Research reveals genetic markers which identify why some people are prone to heart attacks
IRISH SCIENTISTS have spearheaded a major breakthrough in understanding why some people are more prone to developing potentially fatal blood clots.
A team from the Conway Institute at University College Dublin, working in collaboration with a Europe-wide consortium, has uncovered a series of genetic markers which identify people at risk of excessive clot formation and heart attack.
The research, published in the leading haematology journal Blood , is predicted to advance radically the detection and treatment of coronary artery disease (CAD), the most common cause of premature death in Ireland.
Heart attacks normally arise from clots in the coronary artery. The clotting mechanism is initiated by platelets, tiny cellular particles that float in the bloodstream. When bleeding occurs, chemical reactions change the surface of the platelets to make them sticky, enabling them to fuse together on the surface of blood cells and form a clot.
It has long been observed that the level of platelet activity and clot formation vary considerably from person to person, partly as a result of their genetic make-up.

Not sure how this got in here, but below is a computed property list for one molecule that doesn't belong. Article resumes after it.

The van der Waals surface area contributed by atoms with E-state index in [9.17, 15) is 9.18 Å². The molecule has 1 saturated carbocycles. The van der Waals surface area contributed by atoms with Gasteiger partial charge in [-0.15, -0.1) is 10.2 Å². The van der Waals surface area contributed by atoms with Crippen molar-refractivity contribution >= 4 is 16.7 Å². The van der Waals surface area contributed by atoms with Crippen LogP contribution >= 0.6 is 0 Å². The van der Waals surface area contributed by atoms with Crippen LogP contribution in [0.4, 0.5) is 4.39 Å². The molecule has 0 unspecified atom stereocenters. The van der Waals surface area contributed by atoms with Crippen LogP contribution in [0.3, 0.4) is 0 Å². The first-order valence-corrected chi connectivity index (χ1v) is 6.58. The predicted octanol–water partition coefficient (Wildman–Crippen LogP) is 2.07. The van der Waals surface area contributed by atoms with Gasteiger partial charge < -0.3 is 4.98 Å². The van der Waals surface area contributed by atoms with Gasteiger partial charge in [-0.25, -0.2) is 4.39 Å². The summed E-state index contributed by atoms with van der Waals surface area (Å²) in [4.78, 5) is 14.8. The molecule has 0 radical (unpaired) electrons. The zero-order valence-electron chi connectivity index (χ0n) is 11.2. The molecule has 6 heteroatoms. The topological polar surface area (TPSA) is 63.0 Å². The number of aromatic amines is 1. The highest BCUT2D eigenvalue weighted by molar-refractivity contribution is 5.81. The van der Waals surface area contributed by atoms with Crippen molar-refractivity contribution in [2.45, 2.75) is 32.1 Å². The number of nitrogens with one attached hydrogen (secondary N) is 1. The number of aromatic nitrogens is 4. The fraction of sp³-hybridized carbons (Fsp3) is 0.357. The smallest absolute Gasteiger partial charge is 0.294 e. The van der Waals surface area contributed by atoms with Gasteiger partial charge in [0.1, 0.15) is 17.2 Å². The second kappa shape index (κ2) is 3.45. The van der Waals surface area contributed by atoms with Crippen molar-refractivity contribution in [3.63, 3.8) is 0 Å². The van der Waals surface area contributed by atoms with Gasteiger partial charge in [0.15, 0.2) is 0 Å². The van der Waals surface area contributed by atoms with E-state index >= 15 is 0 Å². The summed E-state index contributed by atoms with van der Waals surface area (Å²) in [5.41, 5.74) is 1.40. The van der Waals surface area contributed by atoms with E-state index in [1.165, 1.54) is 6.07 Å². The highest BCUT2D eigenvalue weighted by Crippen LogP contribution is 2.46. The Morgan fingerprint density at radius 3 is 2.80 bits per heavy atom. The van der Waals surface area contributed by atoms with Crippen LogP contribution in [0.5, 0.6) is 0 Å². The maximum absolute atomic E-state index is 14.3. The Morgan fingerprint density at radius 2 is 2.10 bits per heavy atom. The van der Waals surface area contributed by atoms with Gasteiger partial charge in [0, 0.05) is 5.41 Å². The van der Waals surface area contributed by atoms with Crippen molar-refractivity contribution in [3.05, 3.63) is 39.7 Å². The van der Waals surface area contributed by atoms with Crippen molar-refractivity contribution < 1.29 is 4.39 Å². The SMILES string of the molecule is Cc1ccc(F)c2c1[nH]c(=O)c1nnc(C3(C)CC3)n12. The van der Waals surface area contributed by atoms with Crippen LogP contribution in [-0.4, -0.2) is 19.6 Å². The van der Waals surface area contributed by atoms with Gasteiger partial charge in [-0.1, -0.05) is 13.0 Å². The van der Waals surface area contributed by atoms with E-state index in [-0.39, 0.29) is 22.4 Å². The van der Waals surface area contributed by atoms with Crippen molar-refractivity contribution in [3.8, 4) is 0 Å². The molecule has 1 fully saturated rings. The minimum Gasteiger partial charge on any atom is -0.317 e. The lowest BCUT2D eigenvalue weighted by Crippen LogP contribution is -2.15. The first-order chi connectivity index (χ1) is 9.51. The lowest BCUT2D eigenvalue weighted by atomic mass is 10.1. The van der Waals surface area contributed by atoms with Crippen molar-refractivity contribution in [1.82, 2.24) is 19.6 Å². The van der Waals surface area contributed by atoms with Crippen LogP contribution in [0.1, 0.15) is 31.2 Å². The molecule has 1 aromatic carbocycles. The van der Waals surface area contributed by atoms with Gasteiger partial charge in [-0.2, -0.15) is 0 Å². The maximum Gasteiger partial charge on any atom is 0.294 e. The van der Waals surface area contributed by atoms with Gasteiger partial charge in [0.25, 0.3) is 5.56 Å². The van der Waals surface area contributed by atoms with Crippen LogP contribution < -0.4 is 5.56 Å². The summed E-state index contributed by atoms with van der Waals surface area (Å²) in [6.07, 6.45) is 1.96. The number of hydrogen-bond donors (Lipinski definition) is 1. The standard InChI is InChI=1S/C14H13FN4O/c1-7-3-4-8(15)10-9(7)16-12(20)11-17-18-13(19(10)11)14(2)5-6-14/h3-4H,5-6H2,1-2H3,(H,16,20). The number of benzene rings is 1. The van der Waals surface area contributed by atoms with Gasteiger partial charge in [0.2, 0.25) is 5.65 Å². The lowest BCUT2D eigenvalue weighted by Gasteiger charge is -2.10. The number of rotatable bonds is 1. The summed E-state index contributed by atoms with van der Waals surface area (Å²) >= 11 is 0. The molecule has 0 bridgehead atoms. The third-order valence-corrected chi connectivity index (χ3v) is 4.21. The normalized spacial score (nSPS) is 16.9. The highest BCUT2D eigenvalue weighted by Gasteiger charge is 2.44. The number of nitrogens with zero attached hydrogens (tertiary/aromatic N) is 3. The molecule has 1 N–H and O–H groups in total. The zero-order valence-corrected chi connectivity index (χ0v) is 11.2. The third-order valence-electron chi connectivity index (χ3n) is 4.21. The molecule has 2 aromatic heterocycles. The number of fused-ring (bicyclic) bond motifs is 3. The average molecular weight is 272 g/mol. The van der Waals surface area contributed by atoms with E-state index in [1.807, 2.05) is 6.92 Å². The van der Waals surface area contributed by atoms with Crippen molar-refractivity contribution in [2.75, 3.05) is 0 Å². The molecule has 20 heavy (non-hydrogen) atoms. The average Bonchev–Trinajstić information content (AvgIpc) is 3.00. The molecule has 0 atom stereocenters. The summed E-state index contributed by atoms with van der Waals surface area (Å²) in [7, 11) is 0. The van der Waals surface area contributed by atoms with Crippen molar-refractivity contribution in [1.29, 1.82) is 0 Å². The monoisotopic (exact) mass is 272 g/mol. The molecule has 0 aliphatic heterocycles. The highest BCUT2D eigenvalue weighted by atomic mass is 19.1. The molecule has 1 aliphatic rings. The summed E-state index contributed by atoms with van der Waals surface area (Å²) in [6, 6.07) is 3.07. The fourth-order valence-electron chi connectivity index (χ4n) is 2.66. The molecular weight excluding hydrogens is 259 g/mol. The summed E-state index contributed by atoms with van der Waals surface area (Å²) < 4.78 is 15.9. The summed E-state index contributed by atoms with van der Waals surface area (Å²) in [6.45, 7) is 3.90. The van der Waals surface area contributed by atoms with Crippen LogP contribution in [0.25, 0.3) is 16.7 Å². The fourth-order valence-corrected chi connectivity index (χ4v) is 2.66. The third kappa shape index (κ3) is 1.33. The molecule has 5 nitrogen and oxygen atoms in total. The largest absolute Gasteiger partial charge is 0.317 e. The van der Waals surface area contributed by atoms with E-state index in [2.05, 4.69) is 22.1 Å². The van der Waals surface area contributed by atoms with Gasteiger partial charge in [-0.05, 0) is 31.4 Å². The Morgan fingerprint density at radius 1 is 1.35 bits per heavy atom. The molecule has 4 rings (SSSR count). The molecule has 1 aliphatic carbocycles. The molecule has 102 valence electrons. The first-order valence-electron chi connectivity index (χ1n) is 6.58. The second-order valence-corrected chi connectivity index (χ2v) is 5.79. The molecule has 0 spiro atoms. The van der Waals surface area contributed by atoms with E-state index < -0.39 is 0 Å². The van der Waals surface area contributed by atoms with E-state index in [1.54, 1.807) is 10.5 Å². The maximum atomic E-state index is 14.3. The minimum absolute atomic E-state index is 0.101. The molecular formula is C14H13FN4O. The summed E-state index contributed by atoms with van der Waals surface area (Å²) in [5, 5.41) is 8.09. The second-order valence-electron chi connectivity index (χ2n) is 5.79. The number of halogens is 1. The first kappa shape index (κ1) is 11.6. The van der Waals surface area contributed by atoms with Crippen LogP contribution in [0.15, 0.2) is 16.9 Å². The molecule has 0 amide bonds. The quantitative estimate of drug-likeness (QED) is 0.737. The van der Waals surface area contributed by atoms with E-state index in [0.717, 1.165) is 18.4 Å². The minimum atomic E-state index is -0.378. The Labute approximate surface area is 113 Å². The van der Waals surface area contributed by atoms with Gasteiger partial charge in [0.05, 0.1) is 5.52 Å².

As part of the European Union’s Bloodomics project, the UCD team investigated the complex genetic pathways involved in platelet activity to understand better how they are involved in heart disease. The team managed to link, for the first time, a number of the 60 or so genetic variants associated platelet activity to an increased risk of heart attack.
“Essentially, we have found the genetic traits that promote clot formation in people who have a history of heart disease,” said biochemist Dr Patricia Maguire, who jointly led the UCD team’s work alongside professor of molecular medicine and vice-president for research at the university, Desmond Fitzgerald.
Identifying the at-risk category at an early stage should enable doctors to prevent people developing CAD through lifestyle changes and/or medication, she said.
Separate from the research, published this month, the UCD team has also uncovered a specific pathway, not observed before, which dampens down platelet activity.
While anti-clotting drugs such as aspirin have been used by physicians to treat people at risk from heart attack since the 1980s, the drugs do not appear to work on a significant subset of patients. Dr Maguire believes the discovery of a specific pathway which lessens platelet activity may play an important role in the development of new drugs to treat heart disease.
According to figures from the Irish Heart Foundation, cardiovascular disease, which includes CAD and stroke, is the principal cause of mortality in more than 35 per cent of all Irish deaths – about 10,000 lives every year. CAD accounts for nearly half of these deaths, making it the single biggest cause of mortality in Irish men and women.
The UCD team’s research was funded jointly by the European Union and Irish Health Research Board.